Because of government intervention, alligators have flourished, wetlands have benefited, hunters have a new and exciting outlet for their efforts and there is even a flourishing industry attached to the hatching, sale and use of alligator parts in our state.

Tuesday, May 31, 2016


“Mr.Trump, have you no shame?”  These are the words addressed to Donald Trump by Rick Perry only a short time ago in Perry’s effort to shame Trump out of the presidential race.  It now appears Rick Perry has no shame.  It seems he is willing to put aside his so-called conservative principles in an effort to further his own self-aggrandizement and to stay in the public’s view.  Perry has placed the good of the country second to his own personal ambition by endorsing Trump while offering himself up as Trump’s vice-presidential running mate. [Update, June 8: Trump declines veep idea but still has a post in mind for Perry.]

Perry called Donald Trump a cancer on conservatism, a phony—in other words, indicating Trump was merely a huckster trying to pull the wool over the eyes of American voters.  When asked how Perry could put aside his criticisms of Trump given his past condemnation, he said that was simply political talk.  It seems to me this is a confession that Rick Perry will say whatever is necessary in a political context to curry favor with voters.  On the other hand it is pretty good evidence neither Perry nor his fellow travelers ever mean what they hold forth about pretending they are concerned only for what is good for the state and nation.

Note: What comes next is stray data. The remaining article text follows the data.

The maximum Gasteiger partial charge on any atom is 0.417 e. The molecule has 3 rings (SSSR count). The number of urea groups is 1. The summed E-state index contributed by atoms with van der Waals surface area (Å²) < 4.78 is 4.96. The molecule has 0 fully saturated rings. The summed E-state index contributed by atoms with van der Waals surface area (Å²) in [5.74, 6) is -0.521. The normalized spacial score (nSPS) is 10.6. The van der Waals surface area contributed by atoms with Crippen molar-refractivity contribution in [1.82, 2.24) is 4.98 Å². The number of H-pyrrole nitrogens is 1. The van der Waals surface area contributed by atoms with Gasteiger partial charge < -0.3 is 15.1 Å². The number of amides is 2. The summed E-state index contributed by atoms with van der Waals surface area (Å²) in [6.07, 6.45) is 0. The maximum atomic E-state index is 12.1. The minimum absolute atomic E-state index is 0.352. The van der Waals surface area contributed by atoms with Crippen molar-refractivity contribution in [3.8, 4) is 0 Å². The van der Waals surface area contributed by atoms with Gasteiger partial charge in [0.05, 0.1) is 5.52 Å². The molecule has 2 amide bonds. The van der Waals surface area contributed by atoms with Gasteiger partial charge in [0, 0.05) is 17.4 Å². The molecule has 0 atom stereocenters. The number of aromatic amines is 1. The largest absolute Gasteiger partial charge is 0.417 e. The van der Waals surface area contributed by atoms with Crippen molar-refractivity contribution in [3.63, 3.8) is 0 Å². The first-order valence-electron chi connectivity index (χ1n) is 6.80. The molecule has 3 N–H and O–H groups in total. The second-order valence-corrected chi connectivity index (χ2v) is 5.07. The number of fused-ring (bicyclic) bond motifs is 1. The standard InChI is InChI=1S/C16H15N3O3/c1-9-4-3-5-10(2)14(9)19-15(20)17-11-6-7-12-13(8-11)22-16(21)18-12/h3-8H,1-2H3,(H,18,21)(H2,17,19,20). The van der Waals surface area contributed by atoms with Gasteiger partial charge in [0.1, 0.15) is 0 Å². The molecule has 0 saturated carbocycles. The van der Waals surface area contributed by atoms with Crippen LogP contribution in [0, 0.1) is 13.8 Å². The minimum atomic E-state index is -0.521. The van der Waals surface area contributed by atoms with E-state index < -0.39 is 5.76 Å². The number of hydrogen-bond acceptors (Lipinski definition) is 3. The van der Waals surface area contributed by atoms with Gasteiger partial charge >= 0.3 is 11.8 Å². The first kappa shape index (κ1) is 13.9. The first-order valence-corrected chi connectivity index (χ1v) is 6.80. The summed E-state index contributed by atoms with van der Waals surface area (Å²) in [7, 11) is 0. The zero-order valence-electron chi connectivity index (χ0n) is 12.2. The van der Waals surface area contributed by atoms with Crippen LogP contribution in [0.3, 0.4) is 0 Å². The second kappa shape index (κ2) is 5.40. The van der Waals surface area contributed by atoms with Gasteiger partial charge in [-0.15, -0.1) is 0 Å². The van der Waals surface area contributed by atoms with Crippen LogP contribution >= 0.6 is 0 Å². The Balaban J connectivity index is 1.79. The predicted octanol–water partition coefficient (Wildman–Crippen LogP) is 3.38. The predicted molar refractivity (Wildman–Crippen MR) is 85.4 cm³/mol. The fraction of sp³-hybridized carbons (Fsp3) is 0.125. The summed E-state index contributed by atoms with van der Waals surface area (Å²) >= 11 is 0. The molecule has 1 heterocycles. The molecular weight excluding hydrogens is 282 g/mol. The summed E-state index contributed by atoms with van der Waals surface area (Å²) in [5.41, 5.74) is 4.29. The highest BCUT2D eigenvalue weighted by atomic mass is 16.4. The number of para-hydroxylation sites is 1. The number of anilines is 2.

If one believes Perry’s touting of his fervent Christian beliefs, which he claims to be long-held, one would have to question how he could support someone like Donald Trump.  Last time I checked, Christian beliefs did not include having numerous affairs out of wedlock, divorcing one’s wife twice or three times, or being so smug about your self-righteousness that you claim you never felt the need to ask God for forgiveness.  This is in addition to the obvious evidence that Trump holds very doubtful beliefs about Christianity.  Although he claims the Bible to be his favorite book, he could not correctly quote a scripture fromthe Book of Corinthians and refuses to reveal his favorite biblical scripture.  So much for Perry supporting candidates with so-called family values that he seems to espouse so greatly.